A few months later in 1999 the New Zealand people decisively voted out the National-NZ First coalition, punishing the latter party particularly hard for its betrayal of democracy.Its replacement was a Labour-led coalition.

The NZ Labour Party, after a decade in the wilderness, now seemed less fascist and campaigned on a platform of no more “asset sales”. In its campaigning it capitalised on what it called the “electricity shambles” created by “Mad Max’s Reforms” – a reference to the Hon Max Bradford who as Minister of Commerce was architect of the 1998 Electricity Reforms.

As an aside, at least Max was about the only politician responsible for mineral and electricity resources in the thirty year reign of Energy Gobbledygook who was sane and humble enough not to call himself “the Minister of Energy”. The same cannot be said about the Labour Party’s Hon Pete Hodgson. Pete often thundered on about “Mad Max” and then, when in Government, he immediately adopted the surreal and impossible mantle of “Minister of Energy”.

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Pete was also instrumental in selecting the Hon Dave Caygill, Labour’s Minister of Finance at the time of the Telecom “sale” in 1990, as head of a Government Commission of Inquiry into electricity in 2000. This Inquiry was Labour’s showcase of their intent to clean up the “electricity shambles”.

Rumour has it Dave rolled the conclusions of the other members of the panel who saw the Electricity Reforms as unsustainable. Whatever, Labour did not buy back Contact Energy. It has maintained the Electricity Reform legislation to this day and so the national grid continues to lose its resilience and the vast bulk of New Zealanders remain barred from making intelligent uses of electricity.

Deep distrust of the Labour, NZ First and the Labour Parties persisted. However the Labour-led Government evidenced a renewed grasp of democracy and while it refused to buy back Contact Energy and maintained the fundamentally flawed model of State Owned Enterprises (SOEs) for Bulk-generation of electricity it did not attempt to sell the rest of our nation’s Bulk-gen resources as National almost certainly would have if returned in 2000. In the 2002 elections, Labour retained their vote while the support for National dropped to a historic nadir- just 24% of the vote.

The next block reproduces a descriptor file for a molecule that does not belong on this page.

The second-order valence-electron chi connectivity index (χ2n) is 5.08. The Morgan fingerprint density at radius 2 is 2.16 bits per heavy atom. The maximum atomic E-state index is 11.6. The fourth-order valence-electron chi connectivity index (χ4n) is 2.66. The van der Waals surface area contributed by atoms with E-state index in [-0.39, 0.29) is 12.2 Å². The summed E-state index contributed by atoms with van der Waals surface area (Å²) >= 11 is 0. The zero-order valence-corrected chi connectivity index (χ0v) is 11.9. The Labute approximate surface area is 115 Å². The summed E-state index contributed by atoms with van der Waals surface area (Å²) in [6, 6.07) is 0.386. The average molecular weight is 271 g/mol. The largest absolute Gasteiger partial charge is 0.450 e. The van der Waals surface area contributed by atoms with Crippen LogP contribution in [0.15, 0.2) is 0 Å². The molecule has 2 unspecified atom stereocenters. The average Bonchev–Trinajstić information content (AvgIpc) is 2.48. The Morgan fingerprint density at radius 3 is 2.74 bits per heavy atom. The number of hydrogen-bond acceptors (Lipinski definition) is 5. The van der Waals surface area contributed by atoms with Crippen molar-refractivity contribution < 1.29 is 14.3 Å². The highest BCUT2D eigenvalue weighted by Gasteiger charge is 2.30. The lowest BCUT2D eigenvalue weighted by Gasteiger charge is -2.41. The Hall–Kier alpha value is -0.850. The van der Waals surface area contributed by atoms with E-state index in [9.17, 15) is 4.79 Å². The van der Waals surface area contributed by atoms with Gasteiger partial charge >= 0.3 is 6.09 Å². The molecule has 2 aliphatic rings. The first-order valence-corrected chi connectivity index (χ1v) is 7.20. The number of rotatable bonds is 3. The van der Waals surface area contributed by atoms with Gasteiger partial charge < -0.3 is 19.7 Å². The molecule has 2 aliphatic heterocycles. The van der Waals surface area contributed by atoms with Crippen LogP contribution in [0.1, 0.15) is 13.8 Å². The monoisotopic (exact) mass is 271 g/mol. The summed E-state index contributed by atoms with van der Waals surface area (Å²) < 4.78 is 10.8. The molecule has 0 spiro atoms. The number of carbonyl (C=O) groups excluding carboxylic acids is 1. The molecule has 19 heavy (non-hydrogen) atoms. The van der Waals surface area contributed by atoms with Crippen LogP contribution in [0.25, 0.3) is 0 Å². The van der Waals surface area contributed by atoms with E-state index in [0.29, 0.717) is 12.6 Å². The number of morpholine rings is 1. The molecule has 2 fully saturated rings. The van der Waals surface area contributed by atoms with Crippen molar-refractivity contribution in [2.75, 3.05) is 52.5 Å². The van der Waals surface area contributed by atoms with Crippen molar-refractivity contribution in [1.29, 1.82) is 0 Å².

The effective transfer of ownership of the South Island Grid by TransPower to the Wachovia Bank of North Carolina in a shonky Cayman Islands deal in 2003 with the full blessing of Labour’s Minister of Finance, the Hon Michael Cullen, revealed the Party still retained only a tenuous understanding of democracy.

Similarly the 2004 the Labour-led Government failed us when New Zealand was presented with the wonderful opportunity presented by the sale of NGC by Australia Gas Light (AGC). This was an opportunity to regain control of essential elements of our nation’s grid that we lost in the 1990s. For instance, AGL-NGC effectively controlled the switchboards of half the households in our nation through its ownership of half our 1.8 million meters and associated demand response systems. The Electricity Reform legislation of the 1990s and accompanying corruption had forced communities to divest their control of these vital assets. They were forced to literally give away the ripple control technology on switchboards because demand control was viewed as a liability by Government policy makers and by the new corporation owners like TransAlta. These companies make their best profits burning precious fuels like our Natural Gas as hard as they can at peak load times in the new exclusive Electricity Market.

The Labour-led coalition could have used this NGC resource as a base to free consumers from the dictates of the Bulk-gen companies and enable us to make some really intelligent uses of electricity using the exciting potential of emerging technology in broadband through local grids and smart household appliances, demand response and small scale generation.

Instead it sat on its hands. It also sat on the billions of dollars it had siphoned out of communities through enhanced electricity consumption taxes and through the dividends it demanded of SOEs such as Meridian. Genesis and Mighty River this century.

It was the Auckland Energy Community Trust that did the noble deed for us and purchased back the NGC assets. It used Vector Ltd to do what a truly democratic Government would have done. However the Trust did it at an enormous cost that will eventually impact badly on most New Zealanders. The Labour-led Government could easily have provided the required $A760 million loan for Vector Ltd to purchase NGC. Electricity meter ownership, for instance, has been a pure cash flow of at least $50 million/annum for their owners this last decade. ($NZ50 rental per anum per 30 year old meter x at least 1 million such old meters = $50NZ million per anum pure cash flow =$NZ500 million pure cash flow this last decade out of communities.) That installs a lot of “smart” meter/response systems.

Instead we were put in the retrograde situation where the Auckland Community Trust had to sell off 24.9% of Vector Ltd to the likes of Brook Management and other groups who evidence little interest in intelligent uses of electricity, Gas and other essential national resources. These people are devoted to generating the quick buck, the short term extra % return in their own pockets. Recall how they came screaming out of the woodwork when it was proposed Vector could reduce needless wastage of our limited reserves of natural gas by piping it direct to households rather than burning it to generate electricity.